Georgia's president Mikheil Saakashvili is refusing to co-operate with a new website designed to tackle corruption and improve the free flow of information about how public money is spent in Georgia.
Opendata.ge has been created by the Open Society Foundation and the Institute for the Development of Freedom of Information and has secured the co-operation of several ministries in the Georgian government.
But the president's office, the interior ministry, the refugees ministry and the education ministry: respectively the centre of power, the most powerful office outside the presidential palace, one of the most sensitive of all briefs and a ministry led by a man who many think is being groomed by Saakashvili for more power - have all refused to co-operate.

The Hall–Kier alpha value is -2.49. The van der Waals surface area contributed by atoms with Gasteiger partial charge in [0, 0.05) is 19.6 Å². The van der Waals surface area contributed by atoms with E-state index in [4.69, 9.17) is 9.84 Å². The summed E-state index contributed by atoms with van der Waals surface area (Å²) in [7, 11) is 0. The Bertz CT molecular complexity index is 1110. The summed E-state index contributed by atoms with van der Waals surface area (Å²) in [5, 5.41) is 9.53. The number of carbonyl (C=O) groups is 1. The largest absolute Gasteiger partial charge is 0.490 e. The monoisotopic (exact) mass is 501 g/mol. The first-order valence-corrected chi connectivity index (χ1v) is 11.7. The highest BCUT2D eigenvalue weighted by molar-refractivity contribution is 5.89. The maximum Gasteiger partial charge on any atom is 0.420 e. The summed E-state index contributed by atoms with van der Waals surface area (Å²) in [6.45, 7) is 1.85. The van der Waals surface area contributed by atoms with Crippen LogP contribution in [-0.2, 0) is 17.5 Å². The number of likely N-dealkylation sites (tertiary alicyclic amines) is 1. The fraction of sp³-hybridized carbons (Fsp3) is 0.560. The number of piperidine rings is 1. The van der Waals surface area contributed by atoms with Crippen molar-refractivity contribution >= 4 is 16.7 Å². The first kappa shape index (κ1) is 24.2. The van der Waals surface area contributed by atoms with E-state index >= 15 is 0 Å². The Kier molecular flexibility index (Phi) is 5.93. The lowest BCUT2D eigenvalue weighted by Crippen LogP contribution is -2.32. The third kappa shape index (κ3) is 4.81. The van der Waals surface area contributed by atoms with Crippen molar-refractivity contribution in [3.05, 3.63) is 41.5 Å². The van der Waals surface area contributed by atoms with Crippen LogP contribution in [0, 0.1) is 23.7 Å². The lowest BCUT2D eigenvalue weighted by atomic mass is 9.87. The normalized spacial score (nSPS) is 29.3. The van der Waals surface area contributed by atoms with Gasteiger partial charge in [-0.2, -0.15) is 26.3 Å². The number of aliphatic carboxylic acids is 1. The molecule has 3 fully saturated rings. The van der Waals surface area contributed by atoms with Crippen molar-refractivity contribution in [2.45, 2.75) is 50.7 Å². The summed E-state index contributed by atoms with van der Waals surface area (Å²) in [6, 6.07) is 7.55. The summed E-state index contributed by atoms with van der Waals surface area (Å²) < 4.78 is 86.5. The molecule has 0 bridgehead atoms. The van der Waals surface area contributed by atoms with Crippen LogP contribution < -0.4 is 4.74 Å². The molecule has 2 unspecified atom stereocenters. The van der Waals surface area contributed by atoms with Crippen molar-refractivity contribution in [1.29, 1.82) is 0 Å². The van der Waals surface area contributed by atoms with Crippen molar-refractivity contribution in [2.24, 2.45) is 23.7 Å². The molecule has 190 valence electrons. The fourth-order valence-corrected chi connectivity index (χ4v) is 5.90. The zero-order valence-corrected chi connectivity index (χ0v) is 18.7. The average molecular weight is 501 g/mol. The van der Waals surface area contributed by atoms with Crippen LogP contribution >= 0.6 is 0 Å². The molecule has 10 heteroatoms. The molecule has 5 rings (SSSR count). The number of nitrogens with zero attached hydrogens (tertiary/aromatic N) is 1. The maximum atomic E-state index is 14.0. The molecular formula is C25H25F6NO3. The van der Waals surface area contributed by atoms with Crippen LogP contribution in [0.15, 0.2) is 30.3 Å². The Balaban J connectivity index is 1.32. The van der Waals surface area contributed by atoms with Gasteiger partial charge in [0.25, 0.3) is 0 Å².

Together this suggests that all of them have something to hide about how they are spending money - particularly their highly secretive "reserve funds" or how, especially in the case of the refugees ministry, their use of foreign aid.
The initiative has already uncovered that some ministries are paying staff more in "bonuses" than in salary - making a mockery of the president's oft repeated claim that salary costs need to be held down to limit the budget deficit and that no one should look to the government as a comfortable posting.